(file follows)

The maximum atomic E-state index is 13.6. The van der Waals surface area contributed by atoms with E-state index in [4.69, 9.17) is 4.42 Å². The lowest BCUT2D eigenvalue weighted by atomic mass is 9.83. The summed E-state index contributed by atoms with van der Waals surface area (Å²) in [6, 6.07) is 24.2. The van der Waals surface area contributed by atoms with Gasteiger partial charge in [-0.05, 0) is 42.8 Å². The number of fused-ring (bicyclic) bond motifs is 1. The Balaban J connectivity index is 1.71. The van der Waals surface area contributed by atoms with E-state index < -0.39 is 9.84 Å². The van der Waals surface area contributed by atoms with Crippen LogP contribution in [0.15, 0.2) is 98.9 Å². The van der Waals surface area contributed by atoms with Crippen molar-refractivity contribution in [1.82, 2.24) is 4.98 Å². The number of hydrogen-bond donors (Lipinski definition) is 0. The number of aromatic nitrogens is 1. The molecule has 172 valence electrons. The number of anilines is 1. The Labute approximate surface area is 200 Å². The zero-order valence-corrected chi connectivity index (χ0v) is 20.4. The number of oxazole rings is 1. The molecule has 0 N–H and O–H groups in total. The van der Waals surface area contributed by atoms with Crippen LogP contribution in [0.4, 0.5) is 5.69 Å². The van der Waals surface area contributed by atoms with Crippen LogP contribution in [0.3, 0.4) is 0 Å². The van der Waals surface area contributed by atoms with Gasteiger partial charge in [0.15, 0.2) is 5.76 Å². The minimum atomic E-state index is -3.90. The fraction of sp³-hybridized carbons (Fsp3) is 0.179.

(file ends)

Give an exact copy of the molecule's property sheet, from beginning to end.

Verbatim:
The maximum atomic E-state index is 13.6. The van der Waals surface area contributed by atoms with E-state index in [4.69, 9.17) is 4.42 Å². The lowest BCUT2D eigenvalue weighted by atomic mass is 9.83. The summed E-state index contributed by atoms with van der Waals surface area (Å²) in [6, 6.07) is 24.2. The van der Waals surface area contributed by atoms with Gasteiger partial charge in [-0.05, 0) is 42.8 Å². The number of fused-ring (bicyclic) bond motifs is 1. The Balaban J connectivity index is 1.71. The van der Waals surface area contributed by atoms with E-state index < -0.39 is 9.84 Å². The van der Waals surface area contributed by atoms with Crippen LogP contribution in [0.15, 0.2) is 98.9 Å². The van der Waals surface area contributed by atoms with Crippen molar-refractivity contribution in [1.82, 2.24) is 4.98 Å². The number of hydrogen-bond donors (Lipinski definition) is 0. The number of aromatic nitrogens is 1. The molecule has 172 valence electrons. The number of anilines is 1. The Labute approximate surface area is 200 Å². The zero-order valence-corrected chi connectivity index (χ0v) is 20.4. The number of oxazole rings is 1. The molecule has 0 N–H and O–H groups in total. The van der Waals surface area contributed by atoms with Crippen LogP contribution in [0.4, 0.5) is 5.69 Å². The van der Waals surface area contributed by atoms with Crippen LogP contribution in [0.3, 0.4) is 0 Å². The van der Waals surface area contributed by atoms with Gasteiger partial charge in [0.15, 0.2) is 5.76 Å². The minimum atomic E-state index is -3.90. The fraction of sp³-hybridized carbons (Fsp3) is 0.179.